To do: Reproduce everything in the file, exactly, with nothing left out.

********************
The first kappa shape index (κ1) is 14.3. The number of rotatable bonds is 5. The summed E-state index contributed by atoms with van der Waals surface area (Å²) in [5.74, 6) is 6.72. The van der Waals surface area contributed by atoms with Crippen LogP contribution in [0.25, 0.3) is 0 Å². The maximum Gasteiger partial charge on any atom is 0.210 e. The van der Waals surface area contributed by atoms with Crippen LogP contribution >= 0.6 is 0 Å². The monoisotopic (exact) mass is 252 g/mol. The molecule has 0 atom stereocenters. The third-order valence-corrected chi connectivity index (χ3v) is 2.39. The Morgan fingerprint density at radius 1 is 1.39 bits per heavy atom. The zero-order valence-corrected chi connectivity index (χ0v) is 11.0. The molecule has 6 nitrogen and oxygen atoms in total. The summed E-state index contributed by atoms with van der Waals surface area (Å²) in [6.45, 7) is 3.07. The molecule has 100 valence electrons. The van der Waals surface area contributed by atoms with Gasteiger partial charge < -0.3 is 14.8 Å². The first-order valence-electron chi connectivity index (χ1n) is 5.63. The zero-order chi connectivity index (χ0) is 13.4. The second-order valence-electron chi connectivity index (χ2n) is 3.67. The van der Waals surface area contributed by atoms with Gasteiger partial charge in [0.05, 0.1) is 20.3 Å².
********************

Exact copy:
The first kappa shape index (κ1) is 14.3. The number of rotatable bonds is 5. The summed E-state index contributed by atoms with van der Waals surface area (Å²) in [5.74, 6) is 6.72. The van der Waals surface area contributed by atoms with Crippen LogP contribution in [0.25, 0.3) is 0 Å². The maximum Gasteiger partial charge on any atom is 0.210 e. The van der Waals surface area contributed by atoms with Crippen LogP contribution >= 0.6 is 0 Å². The monoisotopic (exact) mass is 252 g/mol. The molecule has 0 atom stereocenters. The third-order valence-corrected chi connectivity index (χ3v) is 2.39. The Morgan fingerprint density at radius 1 is 1.39 bits per heavy atom. The zero-order valence-corrected chi connectivity index (χ0v) is 11.0. The molecule has 6 nitrogen and oxygen atoms in total. The summed E-state index contributed by atoms with van der Waals surface area (Å²) in [6.45, 7) is 3.07. The molecule has 100 valence electrons. The van der Waals surface area contributed by atoms with Gasteiger partial charge < -0.3 is 14.8 Å². The first-order valence-electron chi connectivity index (χ1n) is 5.63. The zero-order chi connectivity index (χ0) is 13.4. The second-order valence-electron chi connectivity index (χ2n) is 3.67. The van der Waals surface area contributed by atoms with Gasteiger partial charge in [0.05, 0.1) is 20.3 Å².